The names of the four Valencia County sheriff’s deputies involved in a fatal officer-involved shooting earlier this month have been released by New Mexico State Police.
Shortly after midnight on Wednesday, May 1, Valencia County Sheriff’s Office Sgt. Stanley Montaño, and deputies Kenny Brown, Mikal Duran and Monique Thavenet responded to a call at a house in the 600 block of Meadow Lake Road.
Deputies were told Isaac Piñeda, 37, of Meadow Lake, had stolen someone’s firearm. The victim said Piñeda threatened he would harm his own family with the firearm.
Montaño and Thavenet knocked on the outside of Piñeda’s trailer and announced their presence. Deputies could hear Piñeda yelling inside the home, shouting obscenities and saying he had the deputies in his sights, according to the NMSP press release issued on May 16. Deputies also heard numerous women voices crying and yelling.
The deputies backed away and took cover behind two abandoned vehicles on the property. Piñeda’s family was able to safely exit the home.
A short time later, Piñeda exited the trailer with a rifle in his hands and pointed the rifle at Duran and Brown. Both deputies discharged their weapons, striking Piñeda, and he fell to the ground.
The press release says deputies gave Piñeda numerous commands to drop his weapon, but he ignored the commands and again brought the rifle up towards the two deputies.
At this point, all four deputies fired their weapons and fatally struck Piñeda, who was pronounced dead at the scene by the Office of the Medical Investigator.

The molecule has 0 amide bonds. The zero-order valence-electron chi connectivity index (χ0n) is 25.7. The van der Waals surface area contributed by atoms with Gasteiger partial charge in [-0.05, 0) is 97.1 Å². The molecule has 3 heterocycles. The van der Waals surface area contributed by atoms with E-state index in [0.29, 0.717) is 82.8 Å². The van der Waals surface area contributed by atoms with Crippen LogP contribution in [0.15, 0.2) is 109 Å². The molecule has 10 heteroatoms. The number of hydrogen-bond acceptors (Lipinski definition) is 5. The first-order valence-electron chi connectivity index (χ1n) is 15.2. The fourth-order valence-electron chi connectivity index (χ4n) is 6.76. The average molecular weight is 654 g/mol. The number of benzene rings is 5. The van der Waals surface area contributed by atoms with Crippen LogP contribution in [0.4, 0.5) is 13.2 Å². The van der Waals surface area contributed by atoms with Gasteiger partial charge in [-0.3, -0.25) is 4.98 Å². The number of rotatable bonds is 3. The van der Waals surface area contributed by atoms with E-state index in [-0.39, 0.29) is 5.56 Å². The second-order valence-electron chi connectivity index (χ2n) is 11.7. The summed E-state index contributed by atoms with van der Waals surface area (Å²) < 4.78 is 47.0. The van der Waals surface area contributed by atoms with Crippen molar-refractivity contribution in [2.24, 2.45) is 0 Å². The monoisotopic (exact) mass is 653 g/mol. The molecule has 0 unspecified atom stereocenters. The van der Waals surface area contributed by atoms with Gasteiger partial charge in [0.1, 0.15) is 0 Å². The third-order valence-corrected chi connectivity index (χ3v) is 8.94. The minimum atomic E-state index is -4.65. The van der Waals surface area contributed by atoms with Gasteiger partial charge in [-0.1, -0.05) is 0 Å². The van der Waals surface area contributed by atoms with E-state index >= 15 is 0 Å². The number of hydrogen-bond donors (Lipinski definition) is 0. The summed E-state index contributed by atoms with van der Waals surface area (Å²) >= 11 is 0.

Brown has been with VCSO for six months, and Duran for three months, with four years prior service with the Bernalillo County Sheriff’s Office.
Thavenet has been with VCSO for five years, with four months prior service at BCSO. Montaño has been with VCSO for seven years, with three years prior service at Socorro Police Department.
The four deputies were put on standard administrative leave after the shooting, and are now back on active duty, said Valencia County Sheriff Denise Vigil.
“We’re grateful that none of the deputies were injured in this incident,” Vigil said.
No members of Piñeda’s family were injured either.
Piñeda had an extensive and violent criminal history, to include kidnapping, false imprisonment, battery on a household member, aggravated battery against a household member, aggravated fleeing of a law enforcement officer, possession of a controlled substance, unlawful taking of a motor vehicle, shoplifting and contributing to the delinquency of a minor.
The New Mexico State Police Investigations Bureau was contacted to investigate the police shooting on May 1.